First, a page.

Robert J. Sawyer

Hugo and Nebula Award-Winning Science Fiction Writer

The State of Science Fiction

by Rob - July 29th, 2006.
Filed under: Uncategorized.

Lou Anders has a fascinating discussion going on his blog about the state of science fiction. See his posts (and the comments to them) here and here.

I just posted almost 900 words over there on this topic, and thought I’d share them here as well:

We often hear references in discussions like these (as echoed by the new SF reviewer at the New York Times) about today’s SF requiring a degree in physics to understand it. The conclusion often wrongly drawn from that is that, therefore, hard science is what’s bogging down SF. I disagree. It’s eminently possible to write about hard science — including quantum physics, string theory, brane theory, nanotech, subtleties of evolutionary theory, and so on — in an inviting fashion. The nonfiction bookshelves are full of such things: Brian Greene, Stephen Pinker, and recently Seth Lloyd are all doing that to great success.

And the problem isn’t infodumps being antithetical to fiction, despite what the MFA-derived workshopping movement wants to tell us. Michael Crichton and Dan Brown have outsold us all by orders of magnitude without ever once worrying about whether the reader will sit still for background information.

Aside: Lou, I almost titled my story “Flashes, ” which is in your Futureshocks anthology, “Infodumps” instead, so that I could use that as the title of my next short-story collection — reach out and tweak the critics right on the nose. But my wife talked me out of it. :)

Rather than infodumps being a problem, I think the real problem in a lot of books is a deliberate attempt to keep out outsiders. It started when we all thought it was cool to co-opt Ursula LeGuin’s term ansible for any faster-than-light communication system, but it’s gotten way worse than that.

Enormous numbers of SF novels whose plots hinge on nanotech or quantum physics fail to make the needed background self-contained in the book, and therefore exclude readers. Fantasy has to include all needed background in the book; perhaps to survive, science fiction should do this (with wit and charm and elegance, of course).

Instead, SF has become the leetspeak of pop literature: we like the outsider/misfit/subculture label, and set up linguistic barriers to keep newcomers out. Woot! $(13|\|(3 ph!xo|\| 12|_|73z! [Science fiction rules — and maybe it does, but it’s a pyrrhic victory if no outsider can read it. TANSTAAFL, and all that.]

For my own part, I’ve bet my career on trying to write accessible SF — stuff that can be read with pleasure both by those who are intimately familiar with the genre and by people who’ve never read it before. You were there last month, Lou, when I won the John W. Campbell Memorial Award for best novel of the year — and I was thrilled to get it, as I was thrilled to get the Hugo and the Nebula before that. But in all my career, the following are the two honors that mean the most to me, and they’re what I call juxtapositional honors:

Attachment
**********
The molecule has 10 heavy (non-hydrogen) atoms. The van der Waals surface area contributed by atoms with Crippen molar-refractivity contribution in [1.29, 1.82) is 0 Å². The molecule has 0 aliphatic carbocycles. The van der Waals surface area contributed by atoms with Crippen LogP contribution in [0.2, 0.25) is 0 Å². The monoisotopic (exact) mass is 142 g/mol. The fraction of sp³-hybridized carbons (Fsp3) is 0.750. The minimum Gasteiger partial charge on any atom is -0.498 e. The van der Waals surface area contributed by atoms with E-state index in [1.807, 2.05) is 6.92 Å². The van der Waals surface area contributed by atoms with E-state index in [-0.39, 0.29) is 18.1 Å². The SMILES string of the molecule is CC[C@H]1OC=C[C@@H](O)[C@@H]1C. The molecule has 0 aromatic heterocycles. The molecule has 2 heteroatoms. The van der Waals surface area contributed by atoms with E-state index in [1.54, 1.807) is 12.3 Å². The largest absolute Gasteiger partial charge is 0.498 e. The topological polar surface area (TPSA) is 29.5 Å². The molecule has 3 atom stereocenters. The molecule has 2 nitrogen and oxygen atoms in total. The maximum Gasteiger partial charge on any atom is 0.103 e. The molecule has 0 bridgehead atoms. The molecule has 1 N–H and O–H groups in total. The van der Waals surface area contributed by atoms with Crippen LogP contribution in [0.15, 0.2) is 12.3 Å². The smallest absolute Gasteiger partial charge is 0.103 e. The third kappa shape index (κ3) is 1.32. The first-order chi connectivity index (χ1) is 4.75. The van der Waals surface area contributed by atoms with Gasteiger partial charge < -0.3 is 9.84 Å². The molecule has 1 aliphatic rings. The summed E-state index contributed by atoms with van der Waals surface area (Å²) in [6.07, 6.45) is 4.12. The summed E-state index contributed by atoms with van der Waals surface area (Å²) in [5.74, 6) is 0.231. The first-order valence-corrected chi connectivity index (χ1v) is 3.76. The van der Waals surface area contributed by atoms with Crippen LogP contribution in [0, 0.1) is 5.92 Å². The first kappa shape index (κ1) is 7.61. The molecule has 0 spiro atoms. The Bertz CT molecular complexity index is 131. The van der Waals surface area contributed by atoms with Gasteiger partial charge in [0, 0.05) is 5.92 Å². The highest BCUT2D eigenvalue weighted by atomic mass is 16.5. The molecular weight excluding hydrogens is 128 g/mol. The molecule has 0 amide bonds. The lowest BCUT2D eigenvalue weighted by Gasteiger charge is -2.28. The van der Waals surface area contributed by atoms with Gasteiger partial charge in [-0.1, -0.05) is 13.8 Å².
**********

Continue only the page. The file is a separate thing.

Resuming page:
First, I was thrilled that my 2000 novel Calculating God hit number one on the Locus bestsellers’ list — meaning it was doing well with habitual SF readers who shop at the SF specialty stores that provide the bulk of the datapoints for that list — and that Calculating God hit the national top-ten mainstream bestsellers lists here in Canada (in Maclean’s: Canada’s Weekly Newsmagazine and The Globe and Mail: Canada’s National Newspaper) — meaning that it was being scooped up by people who don’t traditionally read SF.

Second, I was thrilled that last year, my Hominids was chosen as the “One Book, One Community” reading selection for a Waterloo Region in Ontario, Canada, and was warmly embraced by huge numbers of readers who’d never read SF before, and that Hominids was serialized in Analog, the bastion of hard-SF. You can appeal to the core SF readership and the mainstream audience — it isn’t an either/or proposition.

Note that none of this requires downplaying the term “science fiction” — I make no bones about who I am and what I write.

Some of my British colleagues have similar experiences with both mainstream and genre acceptance, but not nearly enough American authors — or publishers — are even making a token effort to try for it.

It is possible to cater to both audiences with the same work, but it takes an understanding that this is what’s being undertaken not just by the author but by the publisher as well. Yes, call it science fiction, but don’t put an alien or a spaceship on the cover. I personally happen to like Robert Charles Wilson’s Blind Lake better than his Spin — although both are excellent, and both could easily be read by non-habitual SF readers — but Blind Lake didn’t get nearly as much notice, or, I’d wager, as many sales, because it has, literally, a bug-eyed monster on the cover (see above), whereas Spin has a very mainstream look, and was reviewed widely in and out of genre. Or look at Charles Stross’s Accelerando (US edition) — wonderful packaging that works both in and out of category.

Again, I’m not urging people to escape the SF category; rather I’m urging more at least try to do that tricky walk along the top of the fence around the category. Because it’s only by making new readers feel comfortable in our field that SF will survive.

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